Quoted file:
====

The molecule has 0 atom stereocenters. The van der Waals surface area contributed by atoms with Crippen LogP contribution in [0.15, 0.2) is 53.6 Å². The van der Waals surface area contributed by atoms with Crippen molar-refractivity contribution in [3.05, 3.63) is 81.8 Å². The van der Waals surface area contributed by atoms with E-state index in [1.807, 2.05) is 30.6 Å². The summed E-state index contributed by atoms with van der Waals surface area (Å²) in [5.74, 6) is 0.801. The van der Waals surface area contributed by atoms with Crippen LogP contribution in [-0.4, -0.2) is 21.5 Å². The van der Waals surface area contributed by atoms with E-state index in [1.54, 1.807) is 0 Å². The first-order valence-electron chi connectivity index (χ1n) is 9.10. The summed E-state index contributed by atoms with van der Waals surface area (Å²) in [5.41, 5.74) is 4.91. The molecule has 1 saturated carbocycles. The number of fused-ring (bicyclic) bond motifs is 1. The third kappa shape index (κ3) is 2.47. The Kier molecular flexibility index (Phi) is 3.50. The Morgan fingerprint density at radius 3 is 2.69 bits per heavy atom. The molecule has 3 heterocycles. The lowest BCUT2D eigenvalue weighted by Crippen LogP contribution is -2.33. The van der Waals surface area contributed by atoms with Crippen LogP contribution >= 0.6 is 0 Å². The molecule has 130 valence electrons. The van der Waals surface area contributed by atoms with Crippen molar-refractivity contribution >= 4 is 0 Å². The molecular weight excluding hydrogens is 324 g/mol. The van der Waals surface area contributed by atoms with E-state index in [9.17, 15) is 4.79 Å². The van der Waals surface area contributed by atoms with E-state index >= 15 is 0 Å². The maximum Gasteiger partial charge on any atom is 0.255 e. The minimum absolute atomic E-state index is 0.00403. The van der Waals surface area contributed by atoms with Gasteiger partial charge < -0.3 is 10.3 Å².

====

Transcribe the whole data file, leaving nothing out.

The molecule has 0 atom stereocenters. The van der Waals surface area contributed by atoms with Crippen LogP contribution in [0.15, 0.2) is 53.6 Å². The van der Waals surface area contributed by atoms with Crippen molar-refractivity contribution in [3.05, 3.63) is 81.8 Å². The van der Waals surface area contributed by atoms with E-state index in [1.807, 2.05) is 30.6 Å². The summed E-state index contributed by atoms with van der Waals surface area (Å²) in [5.74, 6) is 0.801. The van der Waals surface area contributed by atoms with Crippen LogP contribution in [-0.4, -0.2) is 21.5 Å². The van der Waals surface area contributed by atoms with E-state index in [1.54, 1.807) is 0 Å². The first-order valence-electron chi connectivity index (χ1n) is 9.10. The summed E-state index contributed by atoms with van der Waals surface area (Å²) in [5.41, 5.74) is 4.91. The molecule has 1 saturated carbocycles. The number of fused-ring (bicyclic) bond motifs is 1. The third kappa shape index (κ3) is 2.47. The Kier molecular flexibility index (Phi) is 3.50. The Morgan fingerprint density at radius 3 is 2.69 bits per heavy atom. The molecule has 3 heterocycles. The lowest BCUT2D eigenvalue weighted by Crippen LogP contribution is -2.33. The van der Waals surface area contributed by atoms with Crippen LogP contribution >= 0.6 is 0 Å². The molecule has 130 valence electrons. The van der Waals surface area contributed by atoms with Crippen molar-refractivity contribution >= 4 is 0 Å². The molecular weight excluding hydrogens is 324 g/mol. The van der Waals surface area contributed by atoms with E-state index in [9.17, 15) is 4.79 Å². The van der Waals surface area contributed by atoms with E-state index >= 15 is 0 Å². The maximum Gasteiger partial charge on any atom is 0.255 e. The minimum absolute atomic E-state index is 0.00403. The van der Waals surface area contributed by atoms with Gasteiger partial charge < -0.3 is 10.3 Å².